Lacerations are tears or splits of skin, mucous membranes, muscle or internal organs produced by application of blunt force or broad are of the body. Types of lacerations are split lacerations (crushing of the skin between two hard objects), stretch lacerations (overstretching of skin), avulsion, tears etc.

Sharp Force Injury

These are caused by cutting or stabbing the skin with sharp instruments/weapons such as knives, swords, tins, broken glass bottles, razor blade and tools.

a) Incised/cuts Injury: This type of wound is a superficial injury in which the size of the injuries on the surface is larger than the depth.

b) Stab or Penetrating Injury- This type of injury is produced from the penetration of pointed or sharp weapons on to the depth of the body that is deeper than its length, generally knives.

Firearms Injury

They are usually recognized without difficulty. The injuries produced by fire arms vary depending on the projectile, the muzzle velocity, distance, angle of firing and part of the body involved. These wound are subdivided as, when a bullet, passing through a body, produces a wound. the point of entrance on the skin known as ENTRY WOUND and another at the point of exit of the bullet known as EXIT WOUND.

Fracture

 It is the breach of continuity of bone or tooth caused by application of blunt force. Clinical features and X-ray findings are considered to diagnose this type of lesion. In dislocation of joint the bone ends get displaced completely from their normal anatomical positions with damage to the adjacent tissues.

Incised wound

 It is caused by the sharp edge of the weapon applied to the skin perpendicularly or obliquely making regular clean edges of the wound. It is called a slash wound when the length of the wound is greater than its depth.

Blast wounds

These are produced by explosion of bombs and are due to blast pressure wave (shock wave), blast winds, heat, splinters, shrapnels, surrounding small fragments propelled by blast winds.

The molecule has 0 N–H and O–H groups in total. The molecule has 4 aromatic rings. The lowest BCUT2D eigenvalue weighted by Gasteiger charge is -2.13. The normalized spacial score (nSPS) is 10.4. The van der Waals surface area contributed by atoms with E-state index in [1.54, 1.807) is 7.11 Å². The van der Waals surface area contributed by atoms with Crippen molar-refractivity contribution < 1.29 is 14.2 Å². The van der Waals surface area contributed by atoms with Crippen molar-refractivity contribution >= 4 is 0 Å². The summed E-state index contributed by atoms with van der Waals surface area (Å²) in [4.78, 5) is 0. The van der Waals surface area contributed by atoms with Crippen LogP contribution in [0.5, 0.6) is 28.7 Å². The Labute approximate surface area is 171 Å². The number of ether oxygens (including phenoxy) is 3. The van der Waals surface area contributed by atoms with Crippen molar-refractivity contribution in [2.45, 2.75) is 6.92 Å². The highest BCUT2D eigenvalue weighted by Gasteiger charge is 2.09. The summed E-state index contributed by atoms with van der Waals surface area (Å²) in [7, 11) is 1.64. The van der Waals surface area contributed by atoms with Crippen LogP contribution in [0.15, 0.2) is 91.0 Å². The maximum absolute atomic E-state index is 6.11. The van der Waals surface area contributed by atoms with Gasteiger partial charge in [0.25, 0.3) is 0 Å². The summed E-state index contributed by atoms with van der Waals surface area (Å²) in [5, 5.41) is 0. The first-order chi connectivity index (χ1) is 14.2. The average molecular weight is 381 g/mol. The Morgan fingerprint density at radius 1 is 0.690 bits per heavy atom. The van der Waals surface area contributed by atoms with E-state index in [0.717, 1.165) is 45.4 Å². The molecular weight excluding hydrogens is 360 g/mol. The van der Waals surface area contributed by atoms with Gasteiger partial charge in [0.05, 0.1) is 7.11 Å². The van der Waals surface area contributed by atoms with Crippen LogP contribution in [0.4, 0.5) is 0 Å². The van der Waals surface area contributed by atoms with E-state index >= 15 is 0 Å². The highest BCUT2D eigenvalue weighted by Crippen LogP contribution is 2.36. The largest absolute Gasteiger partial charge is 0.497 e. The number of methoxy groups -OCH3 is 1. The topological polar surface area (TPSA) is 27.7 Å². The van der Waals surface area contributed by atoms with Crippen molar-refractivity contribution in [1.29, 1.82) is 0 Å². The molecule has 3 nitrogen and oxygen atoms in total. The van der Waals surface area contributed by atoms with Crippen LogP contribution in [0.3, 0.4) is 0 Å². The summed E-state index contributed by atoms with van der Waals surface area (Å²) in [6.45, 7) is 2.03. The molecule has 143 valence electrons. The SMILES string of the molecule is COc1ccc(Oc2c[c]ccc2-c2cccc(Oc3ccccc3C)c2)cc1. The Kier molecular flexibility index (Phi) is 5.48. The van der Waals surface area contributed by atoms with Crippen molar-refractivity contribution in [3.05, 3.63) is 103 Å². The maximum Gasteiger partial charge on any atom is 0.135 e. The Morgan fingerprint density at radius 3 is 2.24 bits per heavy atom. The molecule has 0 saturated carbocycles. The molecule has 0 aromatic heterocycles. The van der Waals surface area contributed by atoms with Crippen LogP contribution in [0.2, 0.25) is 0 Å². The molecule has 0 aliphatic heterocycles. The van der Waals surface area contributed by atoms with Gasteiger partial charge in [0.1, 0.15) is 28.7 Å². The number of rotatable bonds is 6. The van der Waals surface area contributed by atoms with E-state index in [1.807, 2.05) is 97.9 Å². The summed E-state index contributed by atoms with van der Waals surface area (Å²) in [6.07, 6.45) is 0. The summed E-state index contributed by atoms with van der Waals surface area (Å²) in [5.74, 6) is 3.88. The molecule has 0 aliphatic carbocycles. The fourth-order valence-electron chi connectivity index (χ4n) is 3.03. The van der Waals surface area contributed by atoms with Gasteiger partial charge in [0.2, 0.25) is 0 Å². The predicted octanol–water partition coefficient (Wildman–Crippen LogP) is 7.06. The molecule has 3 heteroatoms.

Burns

Burns are caused by flame, heated objects and scalds by hot liquids and vapours or gases.

Bodily harm may also be caused by corrosives, electricity, insecticide, high dose of drugs.

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Post-Mortem Interval (PMI)

By @forensicfield

Many types of changes to a body occur after death. Some of those that can be used to determine the post-mortem Interval are –

  • Change In The Eye
  • Algor Mortis
  • Hypostatis
  • Rigor Mortis
  • Putrefaction
  • Adipocere
  • Mummifiication
  • Stomach & Intestinal Contents
  • Skeletonization
  • Insect Activity
  • Contents Of Urinary Bladder
  • Bone Marrow Changes
  • Circumstantial Evidence

Changes can also differentiate in following stages:-

The changes which take is may be helpful in estimation of the approximate time of death and the sign of death appear in the following order :-

I.     Immediate Changes

  1. Insensibility
  2. Cessation Of Respiration
  3. Stoppage Of Blood Circulation

II.     Early Changes  

  1. Loss Of Elasticity
  2. Change In The Eye
  3. Algor Mortis
  4. Flaccid Of Muscles
  5. Postmortem Lividity
  6. Livor Mortis

III.    Late Changes

  1. Putrefaction
  2. Adipocere Formation
  3. Mummification

STAGES OF DECOMPOSITION OF BODY 

These Stages Of Post-Mortem Changes Are::

Stage 1 – Fresh Stage
Stage 2 – Bloated Stage
Stage 3 – Active Decay Stage
Stage 4 – Post Decay Stage
Stage 5 – Skeletonization

Fresh Stage

This stage starts from the moment of death to the first signs of bloating of the body. The first organism to arrive are the blowflies (Calliphoridae).

Livor mortis

Cessation of circulation and loss of muscles tone after death allows blood within vessels to settle under gravity, producing a pink or purple colour in those areas of the body that are lowest or dependent.

Hypostasis  was maximal /  fully developed after about 12 hours.

Rigor mortis

  • Rigor mortis is a temperature dependent physiochemical phenomenon that occurs in muscle cells following cessation of a supply of oxygen.